Another change happened when Google started a whirlwind of HTML5 innovation with the launch of & experimentation with Google Chrome (beta first released in September of 2008, followed by v1.0, 100 days later).
The other decision that created HUGE shockwaves (no pun intended) was when Apple refused to support Flash (and other proprietary technologies, including Silverlight) on the iPhone, making open standards like HTML5 another argument for devs interested in “write once” to try HTML5.
Honest Microsoft Announcement; Unfortunate Timing for Public Overreaction
I fought tooth-and-nail to get our upper-level executives to give Silverlight a chance & take it seriously.
About 2 weeks after I had FINALLY gotten buy-in by some of our key decision makers, I was bombarded with emails from those same execs with subject lines like, “Did you hear Silverlight is DEAD?”
This was, of course, because of the firestorm that resulted from Bob Muglia’s statement during PDC 2010:
I said, “Our Silverlight strategy and focus going forward has shifted.” This isn’t a negative statement, but rather, it’s a comment on how the industry has changed and how we’re adapting our Silverlight strategy to take advantage of that.6
His clarification in that article speaks to my point above about touch devices changing the UI interaction rules. Bob Muglia did nothing but tell the facts. His message was completely blown out of proportion.
There has been a bit of public lashing of some of the leaders of the Silverlight Community for “keeping quiet.” I appreciate the push for full disclosure8, but Bob Muglia’s 23-year employment with Microsoft ended9 less than 3 months later. It’s no wonder Microsoft Employees are afraid to say a word. In no way am I taking sides, but I don’t see Pete Brown’s vow of silence as his decision, nor do I see it as Microsoft’s fault. I see it as the fault of the (over-)reactionary public.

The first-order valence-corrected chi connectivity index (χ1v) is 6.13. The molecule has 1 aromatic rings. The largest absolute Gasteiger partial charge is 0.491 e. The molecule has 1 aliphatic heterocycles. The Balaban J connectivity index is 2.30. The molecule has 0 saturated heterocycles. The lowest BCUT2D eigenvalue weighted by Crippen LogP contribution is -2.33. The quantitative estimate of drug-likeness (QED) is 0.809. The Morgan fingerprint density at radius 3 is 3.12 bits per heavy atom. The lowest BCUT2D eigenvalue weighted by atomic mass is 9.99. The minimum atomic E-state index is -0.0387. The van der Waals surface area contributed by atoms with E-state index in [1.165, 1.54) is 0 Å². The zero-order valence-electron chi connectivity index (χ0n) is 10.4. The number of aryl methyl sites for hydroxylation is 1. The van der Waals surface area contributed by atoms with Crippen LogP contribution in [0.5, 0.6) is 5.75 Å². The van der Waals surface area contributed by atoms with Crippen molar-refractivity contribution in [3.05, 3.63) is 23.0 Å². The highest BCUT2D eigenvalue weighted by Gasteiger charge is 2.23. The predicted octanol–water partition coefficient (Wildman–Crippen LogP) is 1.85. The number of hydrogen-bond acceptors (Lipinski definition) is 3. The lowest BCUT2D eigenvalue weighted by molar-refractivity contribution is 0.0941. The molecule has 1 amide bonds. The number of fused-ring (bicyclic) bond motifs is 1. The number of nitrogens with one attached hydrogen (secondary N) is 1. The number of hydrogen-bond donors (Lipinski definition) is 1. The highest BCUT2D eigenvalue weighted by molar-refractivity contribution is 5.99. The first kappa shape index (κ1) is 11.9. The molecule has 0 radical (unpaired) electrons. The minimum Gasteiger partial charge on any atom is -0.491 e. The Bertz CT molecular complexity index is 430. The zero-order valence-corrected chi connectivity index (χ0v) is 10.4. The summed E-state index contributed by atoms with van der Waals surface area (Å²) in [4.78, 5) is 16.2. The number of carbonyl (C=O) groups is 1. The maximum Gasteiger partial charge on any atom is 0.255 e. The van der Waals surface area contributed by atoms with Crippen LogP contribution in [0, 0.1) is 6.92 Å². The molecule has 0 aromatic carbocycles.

No “News” To Announce?
The “[INSERT TECHNOLOGY HERE] IS DEAD!” phenomenon is pretty crazy. I’ve heard that about Linq2sql for years. The .NET Framework still supports it. Classic ASP still runs on Windows Servers. Heck, my stepdad still programs in REXX at work every day. As someone who’s seen a lot of pain due to companies who break their API contracts, I have infinite appreciation for how reliable & consistent the .NET Framework is & has been, and for Microsoft’s stance on (minimal, cautious) deprecation10.
Sidenote: According “Flash is Dead, Long Live Flash,” not only does the “IS DEAD” phenomenon seem to be universal, but his description of “developer Defensive mode” is right on pointe in “The Future of Flash” paragraph. Great read! Seriously – read that post!
My (temporary) Return to (just pure) C#
I am quite fortunate to work in an environment where I get a lot of freedom to step up & request what types of projects I want to work on (that doesn’t mean I always get them of course, but our requests are definitely considered).
Before I had read Apprenticeship Patterns by Dave H. Hoover & Adewale Oshineye (great book!), I experienced the “Retreat Into Competence” pattern in a big way. After focusing so heavily on learning a new technology (WPF/Silverlight), I was fascinated when I made the decision to put it on hold & re-focus on the backend (in my case, it was my first love, c#).
I’ve been happy at my job for a very long time, but It was freaky how smitten I was at work, even on “that project no one wants to work on” (yes, the not-allowed-to-upgrade-fw 2.0, inherited, html-hard-coded-into-stored-procs one). I “came back” to c# with layers of new understandings that enabled me to see & understand things in ways I hadn’t before. It was almost euphoric (yes I know wpf & silverlight use c# on the backend, & I know it sounds weird, but it’s what I experienced). I “came back” able to see new, more global, extensible solutions to problems. I “came back” able to think more about creating solutions than about solving the problem-at-hand. I “came back” with a zest, not only for helping projects, but for helping others.